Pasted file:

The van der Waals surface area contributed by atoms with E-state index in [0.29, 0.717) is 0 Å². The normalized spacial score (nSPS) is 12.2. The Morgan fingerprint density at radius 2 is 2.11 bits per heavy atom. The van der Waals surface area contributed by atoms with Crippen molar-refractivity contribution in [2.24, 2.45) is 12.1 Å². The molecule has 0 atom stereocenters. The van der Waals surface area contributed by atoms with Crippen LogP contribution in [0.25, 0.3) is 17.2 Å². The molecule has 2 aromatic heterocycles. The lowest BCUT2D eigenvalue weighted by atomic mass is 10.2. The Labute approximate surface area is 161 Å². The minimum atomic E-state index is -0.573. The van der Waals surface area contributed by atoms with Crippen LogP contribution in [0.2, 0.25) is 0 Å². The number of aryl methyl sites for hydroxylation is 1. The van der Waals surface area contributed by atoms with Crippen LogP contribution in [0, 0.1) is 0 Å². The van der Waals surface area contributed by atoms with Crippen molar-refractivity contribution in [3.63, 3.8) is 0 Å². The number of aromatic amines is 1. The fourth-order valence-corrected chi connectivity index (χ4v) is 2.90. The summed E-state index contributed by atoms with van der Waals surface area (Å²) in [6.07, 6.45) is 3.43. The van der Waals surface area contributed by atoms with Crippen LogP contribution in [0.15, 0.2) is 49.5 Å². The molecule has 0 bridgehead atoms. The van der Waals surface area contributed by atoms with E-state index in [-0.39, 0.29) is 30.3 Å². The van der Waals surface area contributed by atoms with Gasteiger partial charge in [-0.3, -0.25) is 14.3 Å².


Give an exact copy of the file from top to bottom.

The van der Waals surface area contributed by atoms with E-state index in [0.29, 0.717) is 0 Å². The normalized spacial score (nSPS) is 12.2. The Morgan fingerprint density at radius 2 is 2.11 bits per heavy atom. The van der Waals surface area contributed by atoms with Crippen molar-refractivity contribution in [2.24, 2.45) is 12.1 Å². The molecule has 0 atom stereocenters. The van der Waals surface area contributed by atoms with Crippen LogP contribution in [0.25, 0.3) is 17.2 Å². The molecule has 2 aromatic heterocycles. The lowest BCUT2D eigenvalue weighted by atomic mass is 10.2. The Labute approximate surface area is 161 Å². The minimum atomic E-state index is -0.573. The van der Waals surface area contributed by atoms with Crippen LogP contribution in [0.2, 0.25) is 0 Å². The number of aryl methyl sites for hydroxylation is 1. The van der Waals surface area contributed by atoms with Crippen LogP contribution in [0, 0.1) is 0 Å². The van der Waals surface area contributed by atoms with Crippen molar-refractivity contribution in [3.63, 3.8) is 0 Å². The number of aromatic amines is 1. The fourth-order valence-corrected chi connectivity index (χ4v) is 2.90. The summed E-state index contributed by atoms with van der Waals surface area (Å²) in [6.07, 6.45) is 3.43. The van der Waals surface area contributed by atoms with Crippen LogP contribution in [0.15, 0.2) is 49.5 Å². The molecule has 0 bridgehead atoms. The van der Waals surface area contributed by atoms with E-state index in [-0.39, 0.29) is 30.3 Å². The van der Waals surface area contributed by atoms with Gasteiger partial charge in [-0.3, -0.25) is 14.3 Å².